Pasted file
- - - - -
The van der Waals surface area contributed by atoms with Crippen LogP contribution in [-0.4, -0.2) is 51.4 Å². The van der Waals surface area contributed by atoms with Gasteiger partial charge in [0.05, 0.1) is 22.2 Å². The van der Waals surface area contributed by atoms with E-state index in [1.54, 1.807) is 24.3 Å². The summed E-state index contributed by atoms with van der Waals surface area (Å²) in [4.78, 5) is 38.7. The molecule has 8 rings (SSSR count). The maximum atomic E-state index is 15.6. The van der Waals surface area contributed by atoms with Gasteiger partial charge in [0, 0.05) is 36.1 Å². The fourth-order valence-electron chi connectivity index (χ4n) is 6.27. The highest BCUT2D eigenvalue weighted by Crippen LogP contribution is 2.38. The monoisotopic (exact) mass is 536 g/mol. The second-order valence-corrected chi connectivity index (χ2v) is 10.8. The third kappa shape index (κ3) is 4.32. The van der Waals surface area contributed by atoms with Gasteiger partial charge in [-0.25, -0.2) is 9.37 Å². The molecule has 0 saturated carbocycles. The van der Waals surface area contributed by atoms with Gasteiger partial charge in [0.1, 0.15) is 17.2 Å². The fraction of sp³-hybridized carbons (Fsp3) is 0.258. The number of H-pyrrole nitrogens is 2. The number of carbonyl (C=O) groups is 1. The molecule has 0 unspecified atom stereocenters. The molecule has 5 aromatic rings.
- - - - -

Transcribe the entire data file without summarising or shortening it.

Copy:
The van der Waals surface area contributed by atoms with Crippen LogP contribution in [-0.4, -0.2) is 51.4 Å². The van der Waals surface area contributed by atoms with Gasteiger partial charge in [0.05, 0.1) is 22.2 Å². The van der Waals surface area contributed by atoms with E-state index in [1.54, 1.807) is 24.3 Å². The summed E-state index contributed by atoms with van der Waals surface area (Å²) in [4.78, 5) is 38.7. The molecule has 8 rings (SSSR count). The maximum atomic E-state index is 15.6. The van der Waals surface area contributed by atoms with Gasteiger partial charge in [0, 0.05) is 36.1 Å². The fourth-order valence-electron chi connectivity index (χ4n) is 6.27. The highest BCUT2D eigenvalue weighted by Crippen LogP contribution is 2.38. The monoisotopic (exact) mass is 536 g/mol. The second-order valence-corrected chi connectivity index (χ2v) is 10.8. The third kappa shape index (κ3) is 4.32. The van der Waals surface area contributed by atoms with Gasteiger partial charge in [-0.25, -0.2) is 9.37 Å². The molecule has 0 saturated carbocycles. The van der Waals surface area contributed by atoms with Gasteiger partial charge in [0.1, 0.15) is 17.2 Å². The fraction of sp³-hybridized carbons (Fsp3) is 0.258. The number of H-pyrrole nitrogens is 2. The number of carbonyl (C=O) groups is 1. The molecule has 0 unspecified atom stereocenters. The molecule has 5 aromatic rings.